Manti Te’o and the Irish defense look to keep Denard Robinson under wraps this year.
The Notre Dame football team meets the Michigan Wolverines this Saturday night under the bright lights in South Bend. The Michigan Wolverines will try to defeat Notre Dame for the fourth consecutive year. In 2011, the Irish led Michigan 24-7 heading into the fourth quarter before quarterback Denard Robinson took matters into his own hands and completed a stunning comeback to beat Notre Dame 35-31. In that game, Robinson was Michigan’s entire offense. He passed for 338 yards and 4 touchdowns while also rushing 16 times for 108 yards and another touchdown. The penultimate play of that game was the 64 yard pass to receiver Jeremy Gallon that would set up the winning score on the next play.
Check out the Michigan perspective here: Game Preview: Michigan Football at Notre Dame
I expect Notre Dame’s defense is going to have “fond” memories of that implosion and are eager to shut down one of the most dynamic players in college football. The Irish D is proving that – to this point anyway- they are the foundation that this season’s success will ultimately be built upon. In three games Notre Dame is only surrendering 288.47 yards per game (tied for 18th in the nation) and giving up only 10 points, including a 20-3 victory last week against the then 10th ranked Michigan State Spartans. But neither the Spartans nor Navy or Purdue have what Michigan has – Robinson. Without a doubt, Brian Kelly is going to have to find a way to keep Robinson’s explosive running ability in check while playing with a depleted secondary that could be extremely vulnerable to the pass. Not an easy feat.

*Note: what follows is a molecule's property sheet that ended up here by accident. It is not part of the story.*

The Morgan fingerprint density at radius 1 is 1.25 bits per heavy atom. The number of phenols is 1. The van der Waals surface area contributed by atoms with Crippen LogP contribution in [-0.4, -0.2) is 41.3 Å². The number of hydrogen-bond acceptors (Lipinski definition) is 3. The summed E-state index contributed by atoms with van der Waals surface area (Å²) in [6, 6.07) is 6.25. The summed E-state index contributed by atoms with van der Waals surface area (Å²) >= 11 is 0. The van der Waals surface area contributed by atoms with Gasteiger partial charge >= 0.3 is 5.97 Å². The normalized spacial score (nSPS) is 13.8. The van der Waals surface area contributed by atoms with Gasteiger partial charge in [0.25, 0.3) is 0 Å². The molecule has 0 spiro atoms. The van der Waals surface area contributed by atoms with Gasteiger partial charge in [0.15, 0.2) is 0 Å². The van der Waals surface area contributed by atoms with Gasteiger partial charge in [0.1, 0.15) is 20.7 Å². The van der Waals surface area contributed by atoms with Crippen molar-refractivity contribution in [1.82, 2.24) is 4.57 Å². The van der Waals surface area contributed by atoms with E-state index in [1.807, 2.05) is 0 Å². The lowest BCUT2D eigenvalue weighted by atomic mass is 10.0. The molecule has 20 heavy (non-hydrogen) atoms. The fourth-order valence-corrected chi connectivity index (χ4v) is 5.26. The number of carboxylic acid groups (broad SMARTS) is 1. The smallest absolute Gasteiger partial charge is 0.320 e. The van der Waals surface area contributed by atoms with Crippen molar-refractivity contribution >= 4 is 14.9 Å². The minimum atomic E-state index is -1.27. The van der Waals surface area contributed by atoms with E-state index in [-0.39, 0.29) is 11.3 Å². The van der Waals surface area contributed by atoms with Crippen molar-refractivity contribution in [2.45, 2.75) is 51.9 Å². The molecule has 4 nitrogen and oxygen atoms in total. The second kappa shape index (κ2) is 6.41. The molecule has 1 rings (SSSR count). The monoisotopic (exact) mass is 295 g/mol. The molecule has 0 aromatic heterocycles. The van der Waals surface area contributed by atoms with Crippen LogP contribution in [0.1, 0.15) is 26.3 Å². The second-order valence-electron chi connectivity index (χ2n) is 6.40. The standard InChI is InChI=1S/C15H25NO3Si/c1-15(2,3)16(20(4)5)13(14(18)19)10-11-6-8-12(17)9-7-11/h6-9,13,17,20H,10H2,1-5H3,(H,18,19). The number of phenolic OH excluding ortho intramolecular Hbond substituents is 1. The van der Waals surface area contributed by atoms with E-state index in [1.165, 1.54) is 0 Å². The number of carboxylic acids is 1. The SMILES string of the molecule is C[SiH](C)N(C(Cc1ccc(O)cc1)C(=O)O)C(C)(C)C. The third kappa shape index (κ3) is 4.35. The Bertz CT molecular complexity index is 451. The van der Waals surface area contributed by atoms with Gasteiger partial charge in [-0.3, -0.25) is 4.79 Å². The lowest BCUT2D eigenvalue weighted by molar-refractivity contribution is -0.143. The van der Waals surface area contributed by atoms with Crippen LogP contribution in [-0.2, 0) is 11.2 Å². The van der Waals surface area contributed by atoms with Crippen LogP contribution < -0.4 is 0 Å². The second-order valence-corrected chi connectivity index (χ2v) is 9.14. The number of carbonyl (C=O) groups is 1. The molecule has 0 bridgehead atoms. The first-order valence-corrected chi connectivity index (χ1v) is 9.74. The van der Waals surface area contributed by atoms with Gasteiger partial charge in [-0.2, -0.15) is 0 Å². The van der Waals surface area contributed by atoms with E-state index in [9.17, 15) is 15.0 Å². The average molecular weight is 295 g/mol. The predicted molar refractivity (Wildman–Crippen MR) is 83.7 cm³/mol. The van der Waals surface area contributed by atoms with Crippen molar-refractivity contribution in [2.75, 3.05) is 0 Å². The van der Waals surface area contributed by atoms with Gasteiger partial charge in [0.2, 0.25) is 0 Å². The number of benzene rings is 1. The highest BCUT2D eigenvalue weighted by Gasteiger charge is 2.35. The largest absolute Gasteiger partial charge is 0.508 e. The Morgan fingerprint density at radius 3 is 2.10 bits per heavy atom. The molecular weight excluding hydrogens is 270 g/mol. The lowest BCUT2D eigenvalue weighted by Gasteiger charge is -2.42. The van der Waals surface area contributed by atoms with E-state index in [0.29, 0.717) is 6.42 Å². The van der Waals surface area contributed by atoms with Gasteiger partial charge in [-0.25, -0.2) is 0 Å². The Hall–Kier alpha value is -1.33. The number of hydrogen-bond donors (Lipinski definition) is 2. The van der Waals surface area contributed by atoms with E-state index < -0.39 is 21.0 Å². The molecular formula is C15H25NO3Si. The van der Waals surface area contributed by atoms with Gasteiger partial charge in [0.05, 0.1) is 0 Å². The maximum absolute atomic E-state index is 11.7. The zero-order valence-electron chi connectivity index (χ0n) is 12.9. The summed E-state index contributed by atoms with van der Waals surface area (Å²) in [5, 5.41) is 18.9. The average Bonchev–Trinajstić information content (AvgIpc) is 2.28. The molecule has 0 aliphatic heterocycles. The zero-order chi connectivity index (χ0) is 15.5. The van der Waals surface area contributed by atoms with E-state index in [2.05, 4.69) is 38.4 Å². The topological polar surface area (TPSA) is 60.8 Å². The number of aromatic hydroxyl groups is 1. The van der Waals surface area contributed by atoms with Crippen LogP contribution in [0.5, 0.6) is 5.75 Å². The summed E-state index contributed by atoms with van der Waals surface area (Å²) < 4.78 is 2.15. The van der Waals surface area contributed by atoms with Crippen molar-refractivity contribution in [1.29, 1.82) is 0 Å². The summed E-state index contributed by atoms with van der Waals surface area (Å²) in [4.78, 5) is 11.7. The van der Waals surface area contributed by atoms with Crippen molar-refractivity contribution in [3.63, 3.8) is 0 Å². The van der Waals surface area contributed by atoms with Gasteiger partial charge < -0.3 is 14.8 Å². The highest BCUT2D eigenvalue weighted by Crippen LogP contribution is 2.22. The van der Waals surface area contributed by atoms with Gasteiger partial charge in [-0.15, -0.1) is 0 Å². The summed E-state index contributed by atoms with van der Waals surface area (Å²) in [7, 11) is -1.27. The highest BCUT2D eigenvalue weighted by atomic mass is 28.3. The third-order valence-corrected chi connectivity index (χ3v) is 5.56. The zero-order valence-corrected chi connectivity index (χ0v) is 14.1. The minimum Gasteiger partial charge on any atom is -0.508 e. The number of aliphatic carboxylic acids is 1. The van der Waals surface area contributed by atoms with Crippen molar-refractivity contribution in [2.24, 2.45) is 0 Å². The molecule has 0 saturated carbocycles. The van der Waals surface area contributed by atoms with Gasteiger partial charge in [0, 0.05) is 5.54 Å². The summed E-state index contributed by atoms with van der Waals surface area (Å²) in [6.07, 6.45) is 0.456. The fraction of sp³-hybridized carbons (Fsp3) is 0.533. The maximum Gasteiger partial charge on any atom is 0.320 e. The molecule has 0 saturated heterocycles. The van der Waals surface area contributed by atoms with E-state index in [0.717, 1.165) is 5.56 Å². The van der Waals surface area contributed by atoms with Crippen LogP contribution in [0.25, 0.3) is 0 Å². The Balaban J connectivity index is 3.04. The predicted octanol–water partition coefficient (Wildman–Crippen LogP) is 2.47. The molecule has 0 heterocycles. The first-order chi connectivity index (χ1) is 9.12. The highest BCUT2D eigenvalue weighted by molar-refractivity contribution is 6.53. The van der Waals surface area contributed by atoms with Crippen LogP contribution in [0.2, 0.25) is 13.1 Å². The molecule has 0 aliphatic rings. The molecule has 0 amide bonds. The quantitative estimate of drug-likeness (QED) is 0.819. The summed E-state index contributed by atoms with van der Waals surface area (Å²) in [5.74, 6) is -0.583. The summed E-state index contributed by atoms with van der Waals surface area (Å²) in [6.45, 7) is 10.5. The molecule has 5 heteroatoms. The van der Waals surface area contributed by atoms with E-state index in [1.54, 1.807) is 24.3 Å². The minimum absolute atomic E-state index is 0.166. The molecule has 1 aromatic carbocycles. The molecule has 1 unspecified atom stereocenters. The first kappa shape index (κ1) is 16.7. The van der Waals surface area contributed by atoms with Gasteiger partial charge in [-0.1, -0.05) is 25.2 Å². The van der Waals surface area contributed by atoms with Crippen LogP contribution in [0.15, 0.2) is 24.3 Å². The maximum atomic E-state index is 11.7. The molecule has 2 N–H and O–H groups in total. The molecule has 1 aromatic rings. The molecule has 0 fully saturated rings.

Coach Kelly is also going to have to find a way for red-shirt freshman quarterback Everett Golson to rebound from a horrid outing last week. Golson completed less than 50% of his pass attempts, and only registered 178 yards the entire game. However, that was against a Michigan State defense that is among the tops in the nation. The Wolverine’s overall defense ranks 57th. They are giving up only 157.7 passing yards per game, but that might have more to do with their horrid run defense than any real success in pass defense. Michigan is allowing 211.3 yards per game on the ground, good for 104th in the country. You might chalk a good portion of that number to the Alabama game when the Tide rolled for 232 yards, but the Wolverines also gave up 290 yards to Air Force and 112 yards to UMass. Yes, you read that right: UMass. It should leave no doubt what the Notre Dame strategy on offense should be this time.
3 Things to Watch
Denard Robinson – This season, like the past few seasons for Wolverines football, Robinson is nearly the entire offense. Stop him, and the game gets a lot easier. But stopping him is something far easier said than done, though his numbers in 2012 so far are down from this same point in 2011. Robinson is completed just over 54% of his passes. He is averaging 233 yards passing per game and has thrown for 6 touchdowns, but has also thrown 4 interceptions. Not surprisingly, he’s only been sacked once. Running the ball is where Robinson really hurts you. In 3 games he has gone for 351 yards on 40 attempts, and has scored 4 rushing touchdowns. He is by far Michigan’s biggest running threat – no other player on the team comes close to his numbers. NT Louis Nix and DEs Stephon Tuitt and Kapron-Lewis Moore will have to stay aware of where Robinson is at all times